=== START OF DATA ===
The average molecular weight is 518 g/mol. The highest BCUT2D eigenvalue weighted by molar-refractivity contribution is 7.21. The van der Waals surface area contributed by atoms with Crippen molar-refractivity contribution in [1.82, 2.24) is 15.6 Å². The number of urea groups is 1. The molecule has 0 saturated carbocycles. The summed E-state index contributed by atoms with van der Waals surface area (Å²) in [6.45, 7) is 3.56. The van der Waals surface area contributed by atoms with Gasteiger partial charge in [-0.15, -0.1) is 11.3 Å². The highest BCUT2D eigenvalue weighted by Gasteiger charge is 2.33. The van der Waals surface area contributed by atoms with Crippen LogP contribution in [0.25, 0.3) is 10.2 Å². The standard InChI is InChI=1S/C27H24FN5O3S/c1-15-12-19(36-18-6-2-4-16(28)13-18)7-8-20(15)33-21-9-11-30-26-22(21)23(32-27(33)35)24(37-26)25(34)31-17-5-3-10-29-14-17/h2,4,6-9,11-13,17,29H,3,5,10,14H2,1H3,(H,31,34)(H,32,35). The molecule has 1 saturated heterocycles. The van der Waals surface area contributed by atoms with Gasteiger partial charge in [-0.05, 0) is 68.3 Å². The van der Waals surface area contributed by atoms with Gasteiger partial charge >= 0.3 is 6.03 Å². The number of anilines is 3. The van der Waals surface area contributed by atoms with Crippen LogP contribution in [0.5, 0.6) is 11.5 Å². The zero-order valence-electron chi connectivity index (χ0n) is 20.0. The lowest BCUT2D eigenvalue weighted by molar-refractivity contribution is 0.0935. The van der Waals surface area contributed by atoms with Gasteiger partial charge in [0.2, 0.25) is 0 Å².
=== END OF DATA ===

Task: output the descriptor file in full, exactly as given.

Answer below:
The average molecular weight is 518 g/mol. The highest BCUT2D eigenvalue weighted by molar-refractivity contribution is 7.21. The van der Waals surface area contributed by atoms with Crippen molar-refractivity contribution in [1.82, 2.24) is 15.6 Å². The number of urea groups is 1. The molecule has 0 saturated carbocycles. The summed E-state index contributed by atoms with van der Waals surface area (Å²) in [6.45, 7) is 3.56. The van der Waals surface area contributed by atoms with Gasteiger partial charge in [-0.15, -0.1) is 11.3 Å². The highest BCUT2D eigenvalue weighted by Gasteiger charge is 2.33. The van der Waals surface area contributed by atoms with Crippen LogP contribution in [0.25, 0.3) is 10.2 Å². The standard InChI is InChI=1S/C27H24FN5O3S/c1-15-12-19(36-18-6-2-4-16(28)13-18)7-8-20(15)33-21-9-11-30-26-22(21)23(32-27(33)35)24(37-26)25(34)31-17-5-3-10-29-14-17/h2,4,6-9,11-13,17,29H,3,5,10,14H2,1H3,(H,31,34)(H,32,35). The molecule has 1 saturated heterocycles. The van der Waals surface area contributed by atoms with Gasteiger partial charge in [-0.05, 0) is 68.3 Å². The van der Waals surface area contributed by atoms with Gasteiger partial charge >= 0.3 is 6.03 Å². The number of anilines is 3. The van der Waals surface area contributed by atoms with Crippen LogP contribution in [0.5, 0.6) is 11.5 Å². The zero-order valence-electron chi connectivity index (χ0n) is 20.0. The lowest BCUT2D eigenvalue weighted by molar-refractivity contribution is 0.0935. The van der Waals surface area contributed by atoms with Gasteiger partial charge in [0.2, 0.25) is 0 Å².